Don Dokken: “I think there’s four, but all these songs are mostly the original bass, vocals, most of the guitars are me, solos by me, but the reason I had BJ do some drums because two of these songs originally had a drum machine and they sound like shit, especially then. So he added the real drums to it, added some light to it, and the other songs had real drums. And then Jon, he just added solos, a couple songs didn’t have solos, a couple I did. If I had the tracklist I could tell you what he played on, what I played on. You know when I found these tapes in storage, I really had doubts they would play. Because you can’t leave two inch tape in a hot garage for forty years and expect them to play. But we took these two inch analog tapes and baked them in a convection oven, this is what Jimmy Page did too for the Zeppelin remix remasters, at like 300 degrees, for like three hours to get the gooeyness to unstick. But you can only get like two passes when you play it, or it doesn’t. And I actually had seven more songs at the end of the reel, but unfortunately they fell apart. They had that wobbly sound. So Jon did a couple solos, and so did I, and obviously you can tell who is who. Jon is ten times better guitar player than me. The record company wanted to keep the drum machine, but I said ‘I’m not going that far low fi, I can’t do it’.
“The funniest song, worst sounding song was my own single, ‘Hard Rock Woman’ from 1978 that I released as a 45, and I only made 300 hundred records and sold them in Germany in ‘79 when I was 26 or 27, when I went there with Juan Croucier who was in the band at the time. But I never made more of that song because I finally got Dokken together with Mick Brown and George Lynch, so that record is in the wind. So when I was doing these interviews for The Lost Songs, I was talking to a guy from Swedish Rock magazine, and these songs are on YouTube they are just really second, third, fourth generation copies, shitty quality, and I was telling this guy at the magazine that I was bummed I don’t have copies of ‘Hard Rock Woman’ and ‘Broken Heart’. He goes ‘I have a copy’, and I said ‘What the fuck are you talking about dude?’ He said my brother in 1979 saw you play in Berlin and bought two copies, and I think he gave me one. So I said I’d pay him to try and find it, and didn’t hear from him for like three weeks until I get an email from the guy and sends a wave of it. He said I found the record, but couldn’t find anyone who had a record player to play 45s (laughs). He actually had to go to a store that sold record players that played 45s. It was just dumb luck.”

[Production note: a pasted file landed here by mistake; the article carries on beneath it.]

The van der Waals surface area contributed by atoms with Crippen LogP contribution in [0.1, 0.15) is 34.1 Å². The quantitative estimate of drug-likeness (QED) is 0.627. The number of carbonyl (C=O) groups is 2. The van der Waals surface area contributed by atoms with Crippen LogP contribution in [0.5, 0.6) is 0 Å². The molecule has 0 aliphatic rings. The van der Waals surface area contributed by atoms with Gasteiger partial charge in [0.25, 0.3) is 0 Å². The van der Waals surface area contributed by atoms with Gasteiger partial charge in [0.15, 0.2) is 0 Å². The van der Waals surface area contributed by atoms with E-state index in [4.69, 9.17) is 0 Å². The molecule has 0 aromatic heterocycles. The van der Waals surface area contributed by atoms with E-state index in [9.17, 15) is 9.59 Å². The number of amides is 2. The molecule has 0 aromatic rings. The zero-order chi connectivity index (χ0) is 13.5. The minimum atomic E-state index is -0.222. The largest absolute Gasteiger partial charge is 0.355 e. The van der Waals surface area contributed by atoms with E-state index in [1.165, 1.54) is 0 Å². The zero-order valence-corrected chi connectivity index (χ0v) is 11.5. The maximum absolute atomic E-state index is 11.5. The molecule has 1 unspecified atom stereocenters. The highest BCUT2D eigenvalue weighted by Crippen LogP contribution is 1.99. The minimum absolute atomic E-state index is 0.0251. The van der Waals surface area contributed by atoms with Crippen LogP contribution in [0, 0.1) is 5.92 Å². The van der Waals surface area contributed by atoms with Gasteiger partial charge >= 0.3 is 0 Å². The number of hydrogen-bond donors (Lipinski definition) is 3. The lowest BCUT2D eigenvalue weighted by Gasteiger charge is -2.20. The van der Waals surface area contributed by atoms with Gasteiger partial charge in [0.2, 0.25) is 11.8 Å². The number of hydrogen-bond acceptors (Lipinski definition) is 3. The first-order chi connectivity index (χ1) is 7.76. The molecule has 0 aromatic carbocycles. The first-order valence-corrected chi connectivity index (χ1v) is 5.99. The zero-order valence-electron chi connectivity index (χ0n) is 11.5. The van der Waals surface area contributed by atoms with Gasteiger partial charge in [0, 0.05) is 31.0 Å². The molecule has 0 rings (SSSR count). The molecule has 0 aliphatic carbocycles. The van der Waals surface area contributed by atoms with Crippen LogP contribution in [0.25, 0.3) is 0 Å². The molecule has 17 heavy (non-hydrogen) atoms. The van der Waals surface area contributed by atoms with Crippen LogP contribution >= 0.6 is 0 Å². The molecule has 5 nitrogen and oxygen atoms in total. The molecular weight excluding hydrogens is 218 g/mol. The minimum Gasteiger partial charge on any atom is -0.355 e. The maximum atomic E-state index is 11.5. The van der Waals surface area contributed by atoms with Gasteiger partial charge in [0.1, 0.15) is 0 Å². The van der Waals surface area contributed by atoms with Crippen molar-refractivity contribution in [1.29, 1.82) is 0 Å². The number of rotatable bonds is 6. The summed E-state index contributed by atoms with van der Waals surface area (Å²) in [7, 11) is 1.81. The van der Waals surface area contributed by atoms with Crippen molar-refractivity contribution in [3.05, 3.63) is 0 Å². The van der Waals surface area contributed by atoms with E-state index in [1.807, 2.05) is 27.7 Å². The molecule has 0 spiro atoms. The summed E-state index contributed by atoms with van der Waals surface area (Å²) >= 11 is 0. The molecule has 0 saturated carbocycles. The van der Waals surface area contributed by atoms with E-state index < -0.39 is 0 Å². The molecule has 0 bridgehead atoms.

BraveWords: These songs from The Lost Songs, are pulled from a demo called Back In The Streets, which only had four studio and two live songs. At the time, pre-Breaking The Chains first release in 1981. Did you have intentions of releasing these songs officially?
Don Dokken: “No, that’s how I met Michael Wagner in Hamburg, his studio wasn’t far from Sounds club, and that was where I met Michael Boyens who was in a band, he said ‘I got amps, drums, bass, rig, a guy who can help you with the translation,’ where we played a couple nights. When we came back, Wagner said I can run some cables from where I work, and he had only done one record, Accept’s Balls To The Walls, so he ran the cable to the Sounds Club and recorded the show. But for some reason there were only two songs. So at night what we would do, Michael would say, ‘when after you are done playing if you guys want to come to my studio we can bang out some demos.’ So we did this at like three o’clock in the morning, myself, Juan, and Greg Pecka (drums), because we were only a three piece at the time, we made those demos. So I am getting ready to leave Germany and I had a cassette of the songs but they went missing in action, but I think the owners of the studio took it. And it never came out, but then what happens, years later we became a multi-platinum selling band, and the owners of the studio must have said ‘wait a minute, don’t we have those old Dokken demos?’ and then that’s when it was put out in the late ‘80s as Back In The Streets.